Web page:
The Silence of the Lambs (1991)
My relationship with The Silence of the Lambs is the opposite of everything else you would see on this list. I loved this movie so much and have watched it over and over again; I can honestly say this is what started my true love of crime fiction. This movie has such an intricate plot and a blazing group of characters. It is unsettling, disturbing and shocking. It’s a story that weaves the police procedural aspect involving a serial killer in brilliantly with a psychological thriller. Anthony Hopkins and Jodie Foster shine as Dr. Hannibal Lecter and Clarice Starling. Clarice Starling is an FBI trainee who is given a huge task investigating a serial killer named Buffalo Bill. The task? She must interview and work with Dr. Hannibal Lecter, a former psychiatrist who is a cannibal in a hospital for the criminally insane. Dr. Lecter is terrifyingly smart and able to give Clarice more of an understanding of who Buffalo Bill really is and how to catch him. I read this book years after I watched the movie, but The Silence of the Lambs is the OG of movie adaptations. You know how they say that the book is always better? I found them to be equal. If someone is interested in this story and more of a reader, the book would be just as satisfying to them as the movie would for someone who isn’t much of a reader. This is the movie that all crime junkies must devour at least once in their life.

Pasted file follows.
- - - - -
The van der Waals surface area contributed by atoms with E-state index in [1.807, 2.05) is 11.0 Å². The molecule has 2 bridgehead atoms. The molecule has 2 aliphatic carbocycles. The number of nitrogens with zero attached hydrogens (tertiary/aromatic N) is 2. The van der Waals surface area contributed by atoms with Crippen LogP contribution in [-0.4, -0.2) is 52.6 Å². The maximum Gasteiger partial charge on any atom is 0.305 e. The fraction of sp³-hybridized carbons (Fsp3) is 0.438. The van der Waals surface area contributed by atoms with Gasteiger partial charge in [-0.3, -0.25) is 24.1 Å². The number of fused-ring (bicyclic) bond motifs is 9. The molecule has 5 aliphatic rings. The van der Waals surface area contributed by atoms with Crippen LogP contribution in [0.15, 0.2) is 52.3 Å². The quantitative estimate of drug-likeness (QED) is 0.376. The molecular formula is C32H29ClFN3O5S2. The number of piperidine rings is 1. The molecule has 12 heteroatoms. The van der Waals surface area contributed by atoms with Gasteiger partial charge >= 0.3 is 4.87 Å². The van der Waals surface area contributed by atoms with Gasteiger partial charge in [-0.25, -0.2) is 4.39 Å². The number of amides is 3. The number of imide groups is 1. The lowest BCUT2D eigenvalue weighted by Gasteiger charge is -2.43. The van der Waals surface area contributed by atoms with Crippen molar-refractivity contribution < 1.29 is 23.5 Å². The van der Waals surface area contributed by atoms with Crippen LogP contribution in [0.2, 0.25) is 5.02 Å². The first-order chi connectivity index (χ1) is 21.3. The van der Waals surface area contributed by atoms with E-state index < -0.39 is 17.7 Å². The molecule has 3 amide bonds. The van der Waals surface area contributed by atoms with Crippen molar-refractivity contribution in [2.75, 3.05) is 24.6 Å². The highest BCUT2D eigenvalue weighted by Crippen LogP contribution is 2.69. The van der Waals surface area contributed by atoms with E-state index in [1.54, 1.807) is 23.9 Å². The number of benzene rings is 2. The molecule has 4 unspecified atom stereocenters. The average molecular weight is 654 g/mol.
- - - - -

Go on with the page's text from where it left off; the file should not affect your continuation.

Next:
Nocturnal Animals (2016)
Nocturnal Animals is the movie adaptation of Tony & Susan by Austin Wright. This is harrowing book and movie about a woman named Susan who has been divorced from her first husband for years and hasn’t had much communication with him since. One day, she gets a package containing the manuscript for a novel he’s written, asking her to read it. The story is about a name named Tony whose life goes from mundane to terrifying after a violent event. As Susan reads the manuscript, she is drawn into this fictional story and also reminisces about her relationship with her ex-husband, Edward. The movie adaptation to Tony & Susan is stylish, sexy and terrifying. Amy Adams and Jake Gyllenhaal do a fantastic job as Susan and Tony, and Tom Ford’s screenplay and directorial debut were beautifully effective. The film really shines through on the fictional story of Tony and the character of Susan between the cinematography and the cast.
Big Little Lies (2017-2019)